WASHINGTON-- The FCC approved the merger of Sprint Nextel's Xohm WiMAX business with the Clearwire Corp. to create the new Clearwire, saying that it would foster competition in the mobile broadband arena and accelerate buildout of advanced technologies.
The FCC voted unanimously to approve the deal on the basis that no competitive harm would result from the deal, since Clearwire is not a competitor of Sprint Nextel and the WiMAX technology the new company will use will compete with incumbent wireless players.
Commissioner Deborah Taylor Tate said the competitive analysis of the deal was straightforward and that the new company "could be a textbook example of the new third pipe we have been looking for."
Sprint and Clearwire Corp. announced in May that Sprint would be merging its Xohm business with Clearwire to create a new company. The new company, also called Clearwire, will have a $3.2 billion investment from Intel, Google, Comcast, Time Warner Cable, Bright House Networks and Trilogy Equity Partners.
The deal is complex and has many moving parts. Sprint will contribute its 2.5 GHz spectrum to the new company in exchange for an ownership stake, and though it will not be involved in the day-to-day operations of the company, it will have a say in the company's portfolio and roll-out strategy. Current Clearwire CEO Ben Wolff will retain that title, and Barry West, the president of Xohm, will be the Clearwire's president. The company will be headquartered in Kirkland, Wash., with a satellite office in Herndon, Va., for research and development.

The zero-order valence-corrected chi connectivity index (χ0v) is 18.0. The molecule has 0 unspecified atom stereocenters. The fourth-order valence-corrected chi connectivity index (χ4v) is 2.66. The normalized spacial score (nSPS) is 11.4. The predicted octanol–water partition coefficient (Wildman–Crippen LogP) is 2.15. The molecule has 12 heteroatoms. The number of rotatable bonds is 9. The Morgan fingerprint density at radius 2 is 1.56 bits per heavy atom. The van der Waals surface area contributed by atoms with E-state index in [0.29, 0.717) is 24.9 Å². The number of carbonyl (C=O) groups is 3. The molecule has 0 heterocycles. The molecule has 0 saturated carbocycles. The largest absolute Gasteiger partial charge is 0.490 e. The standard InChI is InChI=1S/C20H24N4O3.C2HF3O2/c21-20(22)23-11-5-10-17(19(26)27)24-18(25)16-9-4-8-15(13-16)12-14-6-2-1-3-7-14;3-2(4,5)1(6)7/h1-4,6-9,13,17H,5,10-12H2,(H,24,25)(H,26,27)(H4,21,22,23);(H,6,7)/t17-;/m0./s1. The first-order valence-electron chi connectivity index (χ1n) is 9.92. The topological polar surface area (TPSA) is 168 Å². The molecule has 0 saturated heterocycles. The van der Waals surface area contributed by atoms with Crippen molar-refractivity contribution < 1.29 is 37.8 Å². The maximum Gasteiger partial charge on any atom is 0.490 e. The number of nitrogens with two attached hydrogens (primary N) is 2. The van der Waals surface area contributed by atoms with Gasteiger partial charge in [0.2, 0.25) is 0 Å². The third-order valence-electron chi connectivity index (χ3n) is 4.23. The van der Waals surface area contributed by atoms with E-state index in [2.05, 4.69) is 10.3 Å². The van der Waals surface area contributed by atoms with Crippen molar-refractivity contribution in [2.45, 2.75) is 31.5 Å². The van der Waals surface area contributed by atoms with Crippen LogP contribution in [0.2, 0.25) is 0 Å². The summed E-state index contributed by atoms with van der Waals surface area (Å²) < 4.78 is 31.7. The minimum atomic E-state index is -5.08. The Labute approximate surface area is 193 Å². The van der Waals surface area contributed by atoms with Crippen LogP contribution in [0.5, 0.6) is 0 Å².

Sprint and Clearwire had been looking forward to the decision for months. Wolff said last month that he expected the deal to pass and saw no reason why it wouldn't. "If you take a look at what the merger transaction accomplishes, it really accomplishes so many of the major policy objectives that both Democrats and Republicans on the Hill have had as well as at the FCC," he said Oct. 15 during FierceWireless' virtual event, The Future of 4G. "It's frankly hard to find fault with the transaction from a regulatory perspective."
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